The Bush administration Monday criticized China's record on opening its markets and said the U.S. would not hesitate to seek economic sanctions if that record did not improve.
Calling China's performance "decidedly mixed," U.S. Trade Representative Susan Schwab released a 100-page report that accused China of failing to live up to commitments it made five years ago, when it joined the World Trade Organization.
The annual report, which is required by Congress, said that stronger action was needed by the Chinese government to address copyright piracy.
It also said China should work harder to eliminate government policies that unfairly discriminate in favor of Chinese companies, block U.S. exports and hinder American financial and other service firms seeking to operate in China.
"Certain industries face frustrating barriers to doing business in China, and there are worrisome signs that China's market liberalization efforts have slowed in the last year," Schwab said in a statement.
The administration said it would not hesitate to use all the tools available, including bringing cases before the WTO if the country did not do more to lower barriers to American exports and U.S. companies.
Treasury Secretary Henry M. Paulson Jr. is leading a high-level team to China for talks Thursday and Friday on trade issues including China's currency system. The team includes seven members of President Bush's Cabinet as well as Federal Reserve Chairman Ben S. Bernanke.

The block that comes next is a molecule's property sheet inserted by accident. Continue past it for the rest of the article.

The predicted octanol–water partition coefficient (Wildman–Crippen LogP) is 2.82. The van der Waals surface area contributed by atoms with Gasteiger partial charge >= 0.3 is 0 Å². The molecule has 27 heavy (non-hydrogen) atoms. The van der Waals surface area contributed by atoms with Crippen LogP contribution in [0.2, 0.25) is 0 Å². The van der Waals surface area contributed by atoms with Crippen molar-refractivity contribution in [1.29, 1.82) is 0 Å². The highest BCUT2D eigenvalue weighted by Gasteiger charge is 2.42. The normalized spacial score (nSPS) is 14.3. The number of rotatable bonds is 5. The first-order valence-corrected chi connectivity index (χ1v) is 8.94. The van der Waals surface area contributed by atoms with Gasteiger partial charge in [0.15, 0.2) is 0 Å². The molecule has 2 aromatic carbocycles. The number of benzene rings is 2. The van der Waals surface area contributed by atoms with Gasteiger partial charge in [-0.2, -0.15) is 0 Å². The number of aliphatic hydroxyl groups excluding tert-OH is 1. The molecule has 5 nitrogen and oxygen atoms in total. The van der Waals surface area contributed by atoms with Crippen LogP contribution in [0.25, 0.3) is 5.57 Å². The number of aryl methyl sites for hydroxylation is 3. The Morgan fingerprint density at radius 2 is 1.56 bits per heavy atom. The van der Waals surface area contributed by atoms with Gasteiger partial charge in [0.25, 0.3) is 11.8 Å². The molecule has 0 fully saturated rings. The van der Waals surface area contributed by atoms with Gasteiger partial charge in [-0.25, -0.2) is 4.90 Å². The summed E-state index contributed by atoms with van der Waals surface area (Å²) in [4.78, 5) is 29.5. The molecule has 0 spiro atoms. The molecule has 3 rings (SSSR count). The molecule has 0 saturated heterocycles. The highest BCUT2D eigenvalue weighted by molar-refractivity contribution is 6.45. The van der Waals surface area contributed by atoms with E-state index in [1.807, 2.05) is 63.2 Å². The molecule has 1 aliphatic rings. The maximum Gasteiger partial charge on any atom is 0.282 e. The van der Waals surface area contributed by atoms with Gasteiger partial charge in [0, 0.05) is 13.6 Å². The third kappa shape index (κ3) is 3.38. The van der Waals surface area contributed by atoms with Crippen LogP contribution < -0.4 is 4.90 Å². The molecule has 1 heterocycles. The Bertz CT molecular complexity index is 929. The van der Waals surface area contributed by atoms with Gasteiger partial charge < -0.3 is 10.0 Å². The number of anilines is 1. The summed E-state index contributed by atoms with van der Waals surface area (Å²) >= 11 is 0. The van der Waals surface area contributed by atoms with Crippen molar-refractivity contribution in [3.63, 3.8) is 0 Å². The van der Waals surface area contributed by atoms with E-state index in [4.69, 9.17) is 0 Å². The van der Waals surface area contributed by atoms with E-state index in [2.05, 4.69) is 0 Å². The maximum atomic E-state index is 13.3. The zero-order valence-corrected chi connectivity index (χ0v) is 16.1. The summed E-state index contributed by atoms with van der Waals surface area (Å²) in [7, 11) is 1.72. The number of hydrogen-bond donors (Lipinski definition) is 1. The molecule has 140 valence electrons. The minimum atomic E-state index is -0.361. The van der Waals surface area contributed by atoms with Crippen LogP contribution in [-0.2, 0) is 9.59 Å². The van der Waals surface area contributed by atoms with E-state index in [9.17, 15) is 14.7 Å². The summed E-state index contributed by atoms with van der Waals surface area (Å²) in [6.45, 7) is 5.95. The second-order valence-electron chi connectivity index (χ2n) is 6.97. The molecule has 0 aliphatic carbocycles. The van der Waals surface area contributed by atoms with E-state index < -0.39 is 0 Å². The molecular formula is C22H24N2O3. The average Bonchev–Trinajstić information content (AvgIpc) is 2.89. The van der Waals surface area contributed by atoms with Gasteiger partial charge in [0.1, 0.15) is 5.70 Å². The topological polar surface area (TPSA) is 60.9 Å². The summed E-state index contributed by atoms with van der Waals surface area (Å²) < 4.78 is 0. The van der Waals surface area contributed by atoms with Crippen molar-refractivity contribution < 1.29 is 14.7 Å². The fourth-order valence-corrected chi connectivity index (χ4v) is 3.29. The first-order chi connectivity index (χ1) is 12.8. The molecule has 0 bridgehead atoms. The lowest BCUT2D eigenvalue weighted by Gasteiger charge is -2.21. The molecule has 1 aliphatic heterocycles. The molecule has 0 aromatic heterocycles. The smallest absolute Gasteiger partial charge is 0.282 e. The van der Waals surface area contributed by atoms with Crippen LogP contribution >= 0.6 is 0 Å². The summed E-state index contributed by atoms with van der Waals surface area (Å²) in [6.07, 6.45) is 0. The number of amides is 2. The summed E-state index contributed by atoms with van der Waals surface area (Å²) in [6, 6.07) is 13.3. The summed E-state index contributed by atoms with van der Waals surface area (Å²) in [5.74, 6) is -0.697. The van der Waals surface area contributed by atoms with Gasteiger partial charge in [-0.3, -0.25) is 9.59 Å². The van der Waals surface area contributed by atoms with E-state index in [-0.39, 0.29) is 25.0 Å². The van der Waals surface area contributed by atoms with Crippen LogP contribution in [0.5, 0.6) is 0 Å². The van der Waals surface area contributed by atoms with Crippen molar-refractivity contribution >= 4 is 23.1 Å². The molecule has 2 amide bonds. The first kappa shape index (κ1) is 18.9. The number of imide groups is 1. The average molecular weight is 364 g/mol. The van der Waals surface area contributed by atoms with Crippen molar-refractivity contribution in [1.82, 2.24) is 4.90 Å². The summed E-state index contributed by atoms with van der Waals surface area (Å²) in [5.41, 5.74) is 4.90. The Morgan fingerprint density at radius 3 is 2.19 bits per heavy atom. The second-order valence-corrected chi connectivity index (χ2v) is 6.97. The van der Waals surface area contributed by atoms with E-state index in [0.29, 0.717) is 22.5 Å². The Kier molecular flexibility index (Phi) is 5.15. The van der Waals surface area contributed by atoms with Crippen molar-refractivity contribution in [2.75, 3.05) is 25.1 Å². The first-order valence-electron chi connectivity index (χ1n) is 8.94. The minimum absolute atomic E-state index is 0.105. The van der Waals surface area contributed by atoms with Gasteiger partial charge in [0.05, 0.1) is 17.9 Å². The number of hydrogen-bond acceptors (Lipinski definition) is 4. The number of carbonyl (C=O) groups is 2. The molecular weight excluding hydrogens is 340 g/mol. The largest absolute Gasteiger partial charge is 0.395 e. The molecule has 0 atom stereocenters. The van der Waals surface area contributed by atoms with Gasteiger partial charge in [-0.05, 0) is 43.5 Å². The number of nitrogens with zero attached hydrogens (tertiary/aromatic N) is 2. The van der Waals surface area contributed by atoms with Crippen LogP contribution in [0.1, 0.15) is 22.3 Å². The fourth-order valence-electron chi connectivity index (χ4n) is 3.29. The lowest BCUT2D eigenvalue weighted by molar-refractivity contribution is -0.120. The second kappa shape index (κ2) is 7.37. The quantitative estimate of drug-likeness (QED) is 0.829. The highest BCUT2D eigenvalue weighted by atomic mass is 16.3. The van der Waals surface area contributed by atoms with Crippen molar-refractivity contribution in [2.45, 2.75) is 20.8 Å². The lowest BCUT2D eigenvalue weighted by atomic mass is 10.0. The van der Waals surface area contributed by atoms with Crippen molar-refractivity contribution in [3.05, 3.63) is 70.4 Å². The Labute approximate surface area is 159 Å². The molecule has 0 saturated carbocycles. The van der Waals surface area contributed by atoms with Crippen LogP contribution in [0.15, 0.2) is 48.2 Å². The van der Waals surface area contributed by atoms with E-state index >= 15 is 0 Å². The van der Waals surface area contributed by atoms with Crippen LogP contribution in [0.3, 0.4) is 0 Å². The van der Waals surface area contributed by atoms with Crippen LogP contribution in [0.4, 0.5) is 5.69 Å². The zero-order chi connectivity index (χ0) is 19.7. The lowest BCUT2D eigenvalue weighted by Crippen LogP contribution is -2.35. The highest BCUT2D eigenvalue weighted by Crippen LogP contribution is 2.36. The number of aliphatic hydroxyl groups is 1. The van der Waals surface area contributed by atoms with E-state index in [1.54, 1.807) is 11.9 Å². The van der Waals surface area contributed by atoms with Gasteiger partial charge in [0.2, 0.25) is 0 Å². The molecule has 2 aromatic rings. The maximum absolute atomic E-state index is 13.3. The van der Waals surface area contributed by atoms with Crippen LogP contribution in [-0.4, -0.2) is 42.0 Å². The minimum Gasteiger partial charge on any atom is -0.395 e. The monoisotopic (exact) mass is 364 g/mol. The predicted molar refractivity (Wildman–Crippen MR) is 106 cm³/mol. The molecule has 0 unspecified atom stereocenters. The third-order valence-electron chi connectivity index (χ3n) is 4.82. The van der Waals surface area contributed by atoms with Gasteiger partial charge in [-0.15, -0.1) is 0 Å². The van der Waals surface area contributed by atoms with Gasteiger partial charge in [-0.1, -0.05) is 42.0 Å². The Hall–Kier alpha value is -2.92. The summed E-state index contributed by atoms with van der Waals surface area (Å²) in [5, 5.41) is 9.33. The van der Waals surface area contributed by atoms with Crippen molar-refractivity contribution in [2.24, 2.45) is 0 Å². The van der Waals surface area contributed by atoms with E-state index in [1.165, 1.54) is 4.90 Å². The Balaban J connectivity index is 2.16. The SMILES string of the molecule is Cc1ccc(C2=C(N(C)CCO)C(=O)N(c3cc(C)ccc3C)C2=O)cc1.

American manufacturers call China's currency undervalued and see it as a culprit in a U.S. trade deficit with China that is on track to surpass last year's $202-billion record.
Paulson said the new talks, dubbed the Strategic Economic Dialogue, would "lay the groundwork for important progress down the line."
"Rather than going issue by issue, we can look at all the items on the agenda and have conversations that really try to move the ball forward in many different areas," Paulson said in a speech in Washington.
Sen. Max Baucus of Montana, who will head the Finance Committee when Democrats take control of Congress in January, said legislators should have a role in the dialogue with China.
"Done without Congress and without addressing the toughest issues, this dialogue will be just another lost opportunity," Baucus said in a statement.